By Winfred Lawrence, Undergraduate, Loyola University Chicago
Mildred Hawes Glines was born on January 11, 1895 in Providence, Rhode Island to parents Freelove M. and Major Charles T. Glines. Her father was a former U.S. Quartermaster General of Rhode Island. Mildred was the oldest of three children and became active in her community at a very young age. She was part of the local Red Cross and a member of the National Woman’s Party (NWP), where she is best known for her work related to gaining women the right to vote in Rhode Island and ultimately the passage of the 19th Amendment.
The National Woman’s Party was established June 1916. Glines joined when Rhode Island formed a branch in 1917. Shortly after, a conference was held in Providence and officers were appointed to the Rhode Island party. Members overwhelmingly elected Glines to Vice Chairman, along with five other women. However, by the following year, she had advanced to become Chairman of the entire Rhode Island NWP. This was quite an accomplishment for such a young recruit; Mildred Glines was only 23 years old when she joined the organization. Glines did not allow her lack of experience to interfere with her effectiveness. In fact, she was the youngest member of the 1917 lobby pushing for the passage of the Presidential Suffrage Bill in the State House of Rhode Island, which successfully passed on April 11, 1917. Although others helped with gaining the needed support, Glines is credited as being instrumental in the passage of the Presidential Suffrage bill.
In 1918, Alice Paul and other suffragists strategized on how they would go about obtaining enough support to secure passage of a national suffrage Amendment. It was a numbers game and not all state legislative bodies were in session in the states of Senators targeted for lobbying. Paul was quoted as saying “that leaves 9 to get” after gaining the support of North Dakota Senator Porter J. McCumber. Glines, who was at the NWP’s headquarters in Washington, D.C., headed to Rhode Island to secure the vote of her state legislature. Glines, along with Mrs. Lawrence Lewis, drafted a resolution that asked Rhode Island’s representatives to support the constitutional amendment. In April 1918, the legislature passed the resolution and Governor Robert L. Beeckman signed the Rhode Island Suffrage Resolution, encouraging their Senators to support what became the 19th Amendment. Again, Glines received many accolades for her influence and drive in seeing the resolution pass. Shortly after her success in Rhode Island, she headed to Washington, D.C., to seek the support of Rhode Island Senators LeBaron B. Colt and Peter G. Gerry.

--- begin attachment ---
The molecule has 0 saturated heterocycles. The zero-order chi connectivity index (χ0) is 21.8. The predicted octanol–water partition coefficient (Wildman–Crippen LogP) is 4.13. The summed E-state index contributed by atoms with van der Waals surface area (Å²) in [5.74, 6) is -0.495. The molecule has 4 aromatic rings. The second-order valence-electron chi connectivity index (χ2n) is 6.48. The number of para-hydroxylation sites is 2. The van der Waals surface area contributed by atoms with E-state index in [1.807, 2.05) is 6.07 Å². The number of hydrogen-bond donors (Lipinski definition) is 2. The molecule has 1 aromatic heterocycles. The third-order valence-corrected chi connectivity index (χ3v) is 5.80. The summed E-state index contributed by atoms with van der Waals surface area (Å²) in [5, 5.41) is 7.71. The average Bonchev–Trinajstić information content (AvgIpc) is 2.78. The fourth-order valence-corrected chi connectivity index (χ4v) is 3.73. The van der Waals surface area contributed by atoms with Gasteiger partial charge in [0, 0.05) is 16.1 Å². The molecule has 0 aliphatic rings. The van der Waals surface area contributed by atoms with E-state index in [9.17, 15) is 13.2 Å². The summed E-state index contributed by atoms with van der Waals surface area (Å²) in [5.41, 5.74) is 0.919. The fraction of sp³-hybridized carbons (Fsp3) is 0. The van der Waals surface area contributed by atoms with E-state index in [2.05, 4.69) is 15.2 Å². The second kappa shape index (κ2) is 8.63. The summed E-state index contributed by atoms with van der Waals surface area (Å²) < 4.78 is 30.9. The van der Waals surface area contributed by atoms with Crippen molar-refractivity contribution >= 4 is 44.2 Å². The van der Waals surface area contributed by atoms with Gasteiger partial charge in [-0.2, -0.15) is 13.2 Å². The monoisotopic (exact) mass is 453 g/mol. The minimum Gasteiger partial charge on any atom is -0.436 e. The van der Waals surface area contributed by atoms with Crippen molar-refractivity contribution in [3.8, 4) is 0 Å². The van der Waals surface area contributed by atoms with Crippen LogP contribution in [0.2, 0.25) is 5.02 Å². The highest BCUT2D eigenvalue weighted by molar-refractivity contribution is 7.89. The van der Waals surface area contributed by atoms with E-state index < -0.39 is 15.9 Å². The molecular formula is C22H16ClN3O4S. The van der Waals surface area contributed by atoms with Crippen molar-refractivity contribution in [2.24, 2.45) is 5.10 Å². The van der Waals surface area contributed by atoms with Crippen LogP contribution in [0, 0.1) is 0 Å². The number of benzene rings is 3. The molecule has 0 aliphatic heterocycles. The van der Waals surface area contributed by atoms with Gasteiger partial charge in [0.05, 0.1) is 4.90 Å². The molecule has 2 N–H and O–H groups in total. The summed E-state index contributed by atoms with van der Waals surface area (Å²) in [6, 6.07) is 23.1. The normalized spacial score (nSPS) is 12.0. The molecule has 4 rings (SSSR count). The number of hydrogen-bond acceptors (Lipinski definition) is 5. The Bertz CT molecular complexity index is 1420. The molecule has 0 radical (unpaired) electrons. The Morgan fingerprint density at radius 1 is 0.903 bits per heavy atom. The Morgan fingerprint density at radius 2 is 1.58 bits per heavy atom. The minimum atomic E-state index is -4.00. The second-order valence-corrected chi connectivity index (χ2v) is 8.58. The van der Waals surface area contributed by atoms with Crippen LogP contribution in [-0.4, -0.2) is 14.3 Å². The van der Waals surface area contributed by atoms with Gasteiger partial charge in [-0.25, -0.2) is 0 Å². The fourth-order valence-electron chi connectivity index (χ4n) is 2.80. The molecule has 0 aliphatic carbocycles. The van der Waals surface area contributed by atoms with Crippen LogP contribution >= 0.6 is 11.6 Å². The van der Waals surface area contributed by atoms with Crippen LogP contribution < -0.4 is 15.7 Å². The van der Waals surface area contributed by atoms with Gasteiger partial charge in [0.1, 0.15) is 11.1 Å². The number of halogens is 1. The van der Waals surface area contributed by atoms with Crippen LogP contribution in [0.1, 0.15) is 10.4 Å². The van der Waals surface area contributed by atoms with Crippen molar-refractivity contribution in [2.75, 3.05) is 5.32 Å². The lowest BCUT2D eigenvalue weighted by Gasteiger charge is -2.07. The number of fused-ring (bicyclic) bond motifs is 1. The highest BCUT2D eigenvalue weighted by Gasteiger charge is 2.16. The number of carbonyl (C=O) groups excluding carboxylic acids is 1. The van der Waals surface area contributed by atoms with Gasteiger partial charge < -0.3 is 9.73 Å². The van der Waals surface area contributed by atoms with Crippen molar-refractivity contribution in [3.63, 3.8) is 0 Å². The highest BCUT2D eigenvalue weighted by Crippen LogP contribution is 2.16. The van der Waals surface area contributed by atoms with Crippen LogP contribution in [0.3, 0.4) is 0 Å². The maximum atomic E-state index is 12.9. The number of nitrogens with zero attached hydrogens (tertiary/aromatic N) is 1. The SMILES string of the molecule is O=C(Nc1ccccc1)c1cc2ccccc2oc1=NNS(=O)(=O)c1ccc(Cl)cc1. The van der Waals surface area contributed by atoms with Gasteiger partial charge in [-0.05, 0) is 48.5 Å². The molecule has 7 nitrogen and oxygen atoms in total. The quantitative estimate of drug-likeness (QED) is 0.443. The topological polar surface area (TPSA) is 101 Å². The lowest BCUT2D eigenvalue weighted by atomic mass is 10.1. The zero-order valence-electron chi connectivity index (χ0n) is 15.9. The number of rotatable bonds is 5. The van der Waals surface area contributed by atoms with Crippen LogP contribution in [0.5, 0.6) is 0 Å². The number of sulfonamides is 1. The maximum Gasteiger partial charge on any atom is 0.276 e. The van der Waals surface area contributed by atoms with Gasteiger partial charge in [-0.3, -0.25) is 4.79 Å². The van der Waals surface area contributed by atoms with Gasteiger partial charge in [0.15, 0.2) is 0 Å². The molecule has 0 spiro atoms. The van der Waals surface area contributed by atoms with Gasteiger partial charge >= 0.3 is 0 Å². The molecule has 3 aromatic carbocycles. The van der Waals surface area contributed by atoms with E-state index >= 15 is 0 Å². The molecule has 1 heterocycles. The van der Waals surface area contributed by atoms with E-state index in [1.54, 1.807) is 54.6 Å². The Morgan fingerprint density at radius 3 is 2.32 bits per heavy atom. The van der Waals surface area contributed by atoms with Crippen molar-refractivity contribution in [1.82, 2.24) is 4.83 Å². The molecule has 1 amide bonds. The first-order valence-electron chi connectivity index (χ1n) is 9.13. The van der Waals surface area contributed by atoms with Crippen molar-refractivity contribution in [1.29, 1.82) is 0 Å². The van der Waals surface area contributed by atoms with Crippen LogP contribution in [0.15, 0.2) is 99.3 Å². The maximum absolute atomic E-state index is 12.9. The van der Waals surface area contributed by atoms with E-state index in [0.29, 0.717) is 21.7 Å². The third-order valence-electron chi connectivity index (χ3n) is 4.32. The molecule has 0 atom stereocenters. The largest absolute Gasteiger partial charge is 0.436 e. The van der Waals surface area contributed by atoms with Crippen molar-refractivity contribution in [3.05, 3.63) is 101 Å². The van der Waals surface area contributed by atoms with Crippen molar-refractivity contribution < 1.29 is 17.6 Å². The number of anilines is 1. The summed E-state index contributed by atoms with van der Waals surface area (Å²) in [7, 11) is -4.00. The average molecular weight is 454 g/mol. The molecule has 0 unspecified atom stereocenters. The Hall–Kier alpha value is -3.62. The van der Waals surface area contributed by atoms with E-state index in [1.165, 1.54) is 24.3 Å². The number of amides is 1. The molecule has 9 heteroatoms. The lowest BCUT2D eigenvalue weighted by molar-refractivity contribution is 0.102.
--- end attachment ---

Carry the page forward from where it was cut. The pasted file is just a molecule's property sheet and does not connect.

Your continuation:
Glines was successful in gaining Rhode Island’s support for both the state Presidential suffrage bill in 1917 and a resolution supporting what would become the 19th Amendment. She continued to offer her leadership in efforts for the cause. For example, Mildred hosted the first interstate conference of the New England Suffragists in Hartford, Connecticut in May 1918.
There are no available records documenting Glines’s activities related to women’s suffrage after May 1918. However, she married Joseph H. Grant on October 24, 1918 and started a family. Glines will be remembered for her groundbreaking work securing her state’s support for the passage of the 19th Amendment. Rhode Island was the 24th state to ratify the Amendment on January 6, 1920.
“1910 United States Federal Census” [database on-line]. Ancestry.com at http://search.ancestry.com, accessed September 5, 2015)
“Rhode Island instructs its Senators on Suffrage,” The Suffragist, 6:15 (1918), 10.
The Library of Congress. “Historical Overview of the National Woman’s Party,” loc.gov www.loc.gov/collections (accessed September 12, 2015).
Inez Hayes Irwin, The Story of the Woman’s Party (New York: Harcourt, Brace 1921), 342.
“Rhode Island women present state legislature resolutions,” The Suffragist. 6:17 (1918), 7.
“Conference of Suffragists in Capitol Starts,” Bridgeport Times and Evening Farmer, May 29, 1918,
Rhode Island, Marriages, 1851-1920, at Ancestry.com, http://search.ancestry.com.
Steve Mount, “U.S. Constitution: 19th Amendment,” http://www.usconstitution.net/constamrat.html accessed September 14, 2015